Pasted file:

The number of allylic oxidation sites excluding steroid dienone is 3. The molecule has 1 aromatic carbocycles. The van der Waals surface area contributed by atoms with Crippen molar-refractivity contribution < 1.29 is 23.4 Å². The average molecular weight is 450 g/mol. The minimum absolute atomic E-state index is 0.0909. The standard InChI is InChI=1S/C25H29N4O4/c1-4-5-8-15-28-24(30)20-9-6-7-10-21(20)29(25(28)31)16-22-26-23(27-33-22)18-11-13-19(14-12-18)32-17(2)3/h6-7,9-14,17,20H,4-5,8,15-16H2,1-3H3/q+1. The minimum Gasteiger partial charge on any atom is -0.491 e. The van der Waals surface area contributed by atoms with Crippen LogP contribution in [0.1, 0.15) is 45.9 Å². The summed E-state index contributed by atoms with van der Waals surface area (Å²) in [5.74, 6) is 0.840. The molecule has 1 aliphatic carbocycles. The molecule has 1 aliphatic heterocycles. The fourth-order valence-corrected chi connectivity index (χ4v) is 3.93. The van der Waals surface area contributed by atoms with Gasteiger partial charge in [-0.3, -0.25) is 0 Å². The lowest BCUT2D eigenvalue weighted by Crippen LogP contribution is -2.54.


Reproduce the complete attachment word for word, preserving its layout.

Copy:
The number of allylic oxidation sites excluding steroid dienone is 3. The molecule has 1 aromatic carbocycles. The van der Waals surface area contributed by atoms with Crippen molar-refractivity contribution < 1.29 is 23.4 Å². The average molecular weight is 450 g/mol. The minimum absolute atomic E-state index is 0.0909. The standard InChI is InChI=1S/C25H29N4O4/c1-4-5-8-15-28-24(30)20-9-6-7-10-21(20)29(25(28)31)16-22-26-23(27-33-22)18-11-13-19(14-12-18)32-17(2)3/h6-7,9-14,17,20H,4-5,8,15-16H2,1-3H3/q+1. The minimum Gasteiger partial charge on any atom is -0.491 e. The van der Waals surface area contributed by atoms with Crippen LogP contribution in [0.1, 0.15) is 45.9 Å². The summed E-state index contributed by atoms with van der Waals surface area (Å²) in [5.74, 6) is 0.840. The molecule has 1 aliphatic carbocycles. The molecule has 1 aliphatic heterocycles. The fourth-order valence-corrected chi connectivity index (χ4v) is 3.93. The van der Waals surface area contributed by atoms with Gasteiger partial charge in [-0.3, -0.25) is 0 Å². The lowest BCUT2D eigenvalue weighted by Crippen LogP contribution is -2.54.